Their paper, published on 10 November in the journal Proceedings of the National Academy of Sciences, contradicts earlier studies that found that higher temperatures are a major risk factor in conflict.
For instance, last year a different group concluded that a shift towards hotter conditions by a single statistical unit known as a ‘standard deviation’ — equivalent to, for example, warming an African country by 0.4 degrees Celsius for a year — caused a four per cent rise in the likelihood of personal violence and a 14 per cent increase in conflict between groups.
“The effects of climate change on violence are actually quite modest compared to other factors.”
John O’Loughlin, University of Colorado
But now a team led by John O’Loughlin, a geographer at the University of Colorado Boulder in the United States, says that previous research may have overlooked other key triggers such as political instability, poverty and geographical conditions.
O’Loughlin’s team examined these factors alongside exceptionally hot or dry periods in Sub-Saharan Africa to assess the chances of increased violence. Breaking the area down into subregional grids, the researchers pinpointed 78,000 ‘conflict events’ from the past 33 years and matched them with weather conditions and social and geographical factors.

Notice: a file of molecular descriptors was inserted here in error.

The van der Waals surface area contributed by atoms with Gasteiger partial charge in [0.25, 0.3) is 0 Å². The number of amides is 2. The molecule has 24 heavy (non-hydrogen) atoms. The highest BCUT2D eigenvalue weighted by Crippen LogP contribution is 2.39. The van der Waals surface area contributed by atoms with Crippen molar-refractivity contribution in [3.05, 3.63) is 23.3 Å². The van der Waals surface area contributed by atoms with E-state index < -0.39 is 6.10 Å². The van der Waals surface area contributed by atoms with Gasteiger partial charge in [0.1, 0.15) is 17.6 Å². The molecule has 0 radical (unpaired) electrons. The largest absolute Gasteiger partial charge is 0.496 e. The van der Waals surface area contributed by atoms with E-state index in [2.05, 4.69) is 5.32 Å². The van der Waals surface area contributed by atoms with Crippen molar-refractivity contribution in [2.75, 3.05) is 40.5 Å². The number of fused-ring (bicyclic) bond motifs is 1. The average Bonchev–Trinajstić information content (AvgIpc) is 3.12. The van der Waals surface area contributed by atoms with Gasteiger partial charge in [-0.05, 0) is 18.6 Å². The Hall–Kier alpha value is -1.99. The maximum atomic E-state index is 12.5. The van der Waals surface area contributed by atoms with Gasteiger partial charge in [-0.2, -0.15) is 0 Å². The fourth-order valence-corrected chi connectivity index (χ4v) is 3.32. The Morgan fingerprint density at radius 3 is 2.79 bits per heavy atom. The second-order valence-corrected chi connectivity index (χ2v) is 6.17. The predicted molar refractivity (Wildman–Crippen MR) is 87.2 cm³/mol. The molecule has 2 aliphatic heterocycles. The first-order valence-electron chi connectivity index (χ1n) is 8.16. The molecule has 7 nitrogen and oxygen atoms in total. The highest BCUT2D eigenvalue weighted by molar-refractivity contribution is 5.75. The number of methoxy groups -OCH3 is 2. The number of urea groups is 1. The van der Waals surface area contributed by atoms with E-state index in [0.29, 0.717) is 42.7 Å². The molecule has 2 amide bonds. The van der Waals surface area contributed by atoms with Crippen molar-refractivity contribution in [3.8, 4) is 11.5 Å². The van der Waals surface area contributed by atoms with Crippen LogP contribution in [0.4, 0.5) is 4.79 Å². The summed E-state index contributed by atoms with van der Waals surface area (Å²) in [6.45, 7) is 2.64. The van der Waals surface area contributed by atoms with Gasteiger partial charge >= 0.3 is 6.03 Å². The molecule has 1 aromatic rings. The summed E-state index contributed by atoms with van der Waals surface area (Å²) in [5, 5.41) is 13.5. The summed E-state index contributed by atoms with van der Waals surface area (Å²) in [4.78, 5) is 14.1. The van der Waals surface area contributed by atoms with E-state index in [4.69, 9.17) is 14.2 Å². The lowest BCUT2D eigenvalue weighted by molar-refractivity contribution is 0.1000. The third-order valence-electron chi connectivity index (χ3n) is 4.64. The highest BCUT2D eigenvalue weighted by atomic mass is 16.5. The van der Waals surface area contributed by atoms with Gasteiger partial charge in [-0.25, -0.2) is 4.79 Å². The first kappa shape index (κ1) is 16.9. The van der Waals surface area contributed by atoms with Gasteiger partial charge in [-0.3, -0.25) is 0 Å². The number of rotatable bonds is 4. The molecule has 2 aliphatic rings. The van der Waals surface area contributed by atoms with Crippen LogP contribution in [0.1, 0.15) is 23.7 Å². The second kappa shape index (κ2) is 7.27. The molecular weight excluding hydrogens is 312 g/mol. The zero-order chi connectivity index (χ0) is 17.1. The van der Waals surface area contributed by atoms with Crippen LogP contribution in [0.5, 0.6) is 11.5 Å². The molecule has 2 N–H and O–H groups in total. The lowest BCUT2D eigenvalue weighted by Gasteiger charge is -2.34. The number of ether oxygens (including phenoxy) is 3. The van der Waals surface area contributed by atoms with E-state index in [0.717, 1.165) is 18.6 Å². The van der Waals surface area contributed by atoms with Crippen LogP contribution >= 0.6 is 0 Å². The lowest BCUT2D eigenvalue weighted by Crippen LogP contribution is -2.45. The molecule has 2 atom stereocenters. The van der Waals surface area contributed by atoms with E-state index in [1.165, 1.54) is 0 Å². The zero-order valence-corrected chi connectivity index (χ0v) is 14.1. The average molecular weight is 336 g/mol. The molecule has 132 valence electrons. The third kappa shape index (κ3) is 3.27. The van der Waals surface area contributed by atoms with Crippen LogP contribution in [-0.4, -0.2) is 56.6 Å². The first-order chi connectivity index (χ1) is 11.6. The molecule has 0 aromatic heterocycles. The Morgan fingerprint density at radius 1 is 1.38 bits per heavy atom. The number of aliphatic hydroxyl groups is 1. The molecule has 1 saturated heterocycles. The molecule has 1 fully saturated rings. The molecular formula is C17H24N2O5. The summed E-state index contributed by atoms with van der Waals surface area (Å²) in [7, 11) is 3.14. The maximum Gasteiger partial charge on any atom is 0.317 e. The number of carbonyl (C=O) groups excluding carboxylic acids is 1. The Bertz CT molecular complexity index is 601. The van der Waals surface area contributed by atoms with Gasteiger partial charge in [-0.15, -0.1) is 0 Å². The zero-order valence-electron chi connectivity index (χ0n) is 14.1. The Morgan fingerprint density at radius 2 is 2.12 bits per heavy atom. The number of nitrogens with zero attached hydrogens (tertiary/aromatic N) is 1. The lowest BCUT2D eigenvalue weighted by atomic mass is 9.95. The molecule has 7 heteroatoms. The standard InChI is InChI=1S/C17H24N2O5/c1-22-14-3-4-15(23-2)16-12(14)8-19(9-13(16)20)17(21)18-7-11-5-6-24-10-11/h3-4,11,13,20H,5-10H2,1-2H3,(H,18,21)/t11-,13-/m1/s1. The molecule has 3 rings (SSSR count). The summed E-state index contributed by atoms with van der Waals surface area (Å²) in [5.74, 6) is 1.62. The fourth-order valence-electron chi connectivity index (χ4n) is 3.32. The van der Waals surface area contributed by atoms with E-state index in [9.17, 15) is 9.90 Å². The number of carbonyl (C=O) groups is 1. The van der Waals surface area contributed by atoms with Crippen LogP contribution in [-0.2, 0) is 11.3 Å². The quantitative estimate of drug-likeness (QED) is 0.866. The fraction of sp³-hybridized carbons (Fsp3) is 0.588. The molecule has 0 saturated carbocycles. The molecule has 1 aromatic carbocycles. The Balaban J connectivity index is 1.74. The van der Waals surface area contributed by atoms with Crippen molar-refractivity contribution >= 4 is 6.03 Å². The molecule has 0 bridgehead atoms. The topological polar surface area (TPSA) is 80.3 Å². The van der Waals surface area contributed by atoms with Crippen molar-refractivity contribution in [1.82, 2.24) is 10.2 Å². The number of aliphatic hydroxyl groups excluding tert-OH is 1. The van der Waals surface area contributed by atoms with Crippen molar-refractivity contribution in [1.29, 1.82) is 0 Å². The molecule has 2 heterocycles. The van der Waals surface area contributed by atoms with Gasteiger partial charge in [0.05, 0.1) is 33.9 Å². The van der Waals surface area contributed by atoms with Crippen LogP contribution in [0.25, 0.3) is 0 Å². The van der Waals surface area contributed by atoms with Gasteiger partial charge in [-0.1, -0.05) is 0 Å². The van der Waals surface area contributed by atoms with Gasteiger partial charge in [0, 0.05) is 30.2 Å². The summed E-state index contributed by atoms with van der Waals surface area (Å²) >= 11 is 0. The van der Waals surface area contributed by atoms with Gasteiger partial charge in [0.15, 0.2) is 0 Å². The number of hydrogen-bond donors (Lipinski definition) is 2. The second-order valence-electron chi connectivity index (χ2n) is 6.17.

They found that conflicts such as riots, protests or violence against civilians were more common when temperatures were particularly high. But they also discovered an inconsistent relationship between temperature deviations on the one hand and different types of conflict and different subregions on the other.
And, more critically, they found that longer periods of higher temperatures and wet or dry conditions had less impact on conflict than other influences, such as recent nearby violence and a lack of democracy, says O’Loughlin.
“We were surprised to discover that the effects of climate change on violence are actually quite modest compared to other factors,” he says.
However, Tim Forsyth, an expert on the politics of environment and development at the London School of Economics and Political Science in the United Kingdom, says the paper also raises some questions.
“The problem with this approach is that there are many parts of the world experiencing climate change where violence doesn’t occur,” he says. “So instead of searching for linkage between climate change and violence, they should try to explain why certain places have conflict and others don’t.”
He believes that the approach taken will inevitably fail to explain the emergence of conflict in its complexity and help policymakers prevent it.
O’Loughlin agrees that other factors, such as conflicts over resources, play a major part in explaining conflict.
“Climate change is seen as a ‘threat multiplier’ that adds to the stresses and tensions over the distribution of resources in poor societies,” he says. “The scientific and public policy opinion is that it will be an indirect effect through this resource competition among groups.”
> Link to study in Proceedings of the National Academy of Sciences